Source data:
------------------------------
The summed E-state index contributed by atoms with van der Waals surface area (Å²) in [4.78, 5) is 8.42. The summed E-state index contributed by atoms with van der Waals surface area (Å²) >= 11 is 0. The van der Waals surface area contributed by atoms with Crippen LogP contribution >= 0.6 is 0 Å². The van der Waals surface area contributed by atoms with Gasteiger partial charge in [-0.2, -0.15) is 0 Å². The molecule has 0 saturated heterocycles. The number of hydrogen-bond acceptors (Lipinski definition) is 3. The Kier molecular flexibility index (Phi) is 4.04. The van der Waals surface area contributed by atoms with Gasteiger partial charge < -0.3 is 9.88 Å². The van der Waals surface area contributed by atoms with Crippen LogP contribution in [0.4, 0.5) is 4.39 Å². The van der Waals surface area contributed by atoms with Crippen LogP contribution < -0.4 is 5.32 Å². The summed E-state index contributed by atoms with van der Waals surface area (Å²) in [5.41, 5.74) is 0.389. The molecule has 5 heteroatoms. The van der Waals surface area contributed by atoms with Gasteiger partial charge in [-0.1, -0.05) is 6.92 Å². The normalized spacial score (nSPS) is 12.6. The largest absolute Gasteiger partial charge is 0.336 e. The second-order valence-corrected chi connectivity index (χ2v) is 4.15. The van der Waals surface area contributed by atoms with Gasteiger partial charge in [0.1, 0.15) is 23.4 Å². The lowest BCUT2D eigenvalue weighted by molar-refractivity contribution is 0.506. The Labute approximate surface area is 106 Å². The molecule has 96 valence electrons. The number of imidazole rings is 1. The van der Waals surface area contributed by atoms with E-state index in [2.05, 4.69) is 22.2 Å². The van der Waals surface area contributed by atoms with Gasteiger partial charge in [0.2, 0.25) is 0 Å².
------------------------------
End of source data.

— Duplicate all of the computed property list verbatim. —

The summed E-state index contributed by atoms with van der Waals surface area (Å²) in [4.78, 5) is 8.42. The summed E-state index contributed by atoms with van der Waals surface area (Å²) >= 11 is 0. The van der Waals surface area contributed by atoms with Crippen LogP contribution >= 0.6 is 0 Å². The van der Waals surface area contributed by atoms with Gasteiger partial charge in [-0.2, -0.15) is 0 Å². The molecule has 0 saturated heterocycles. The number of hydrogen-bond acceptors (Lipinski definition) is 3. The Kier molecular flexibility index (Phi) is 4.04. The van der Waals surface area contributed by atoms with Gasteiger partial charge < -0.3 is 9.88 Å². The van der Waals surface area contributed by atoms with Crippen LogP contribution in [0.4, 0.5) is 4.39 Å². The van der Waals surface area contributed by atoms with Crippen LogP contribution < -0.4 is 5.32 Å². The summed E-state index contributed by atoms with van der Waals surface area (Å²) in [5.41, 5.74) is 0.389. The molecule has 5 heteroatoms. The van der Waals surface area contributed by atoms with Gasteiger partial charge in [-0.1, -0.05) is 6.92 Å². The normalized spacial score (nSPS) is 12.6. The largest absolute Gasteiger partial charge is 0.336 e. The second-order valence-corrected chi connectivity index (χ2v) is 4.15. The van der Waals surface area contributed by atoms with Gasteiger partial charge in [0.1, 0.15) is 23.4 Å². The lowest BCUT2D eigenvalue weighted by molar-refractivity contribution is 0.506. The Labute approximate surface area is 106 Å². The molecule has 96 valence electrons. The number of imidazole rings is 1. The van der Waals surface area contributed by atoms with E-state index in [2.05, 4.69) is 22.2 Å². The van der Waals surface area contributed by atoms with Gasteiger partial charge in [0.2, 0.25) is 0 Å².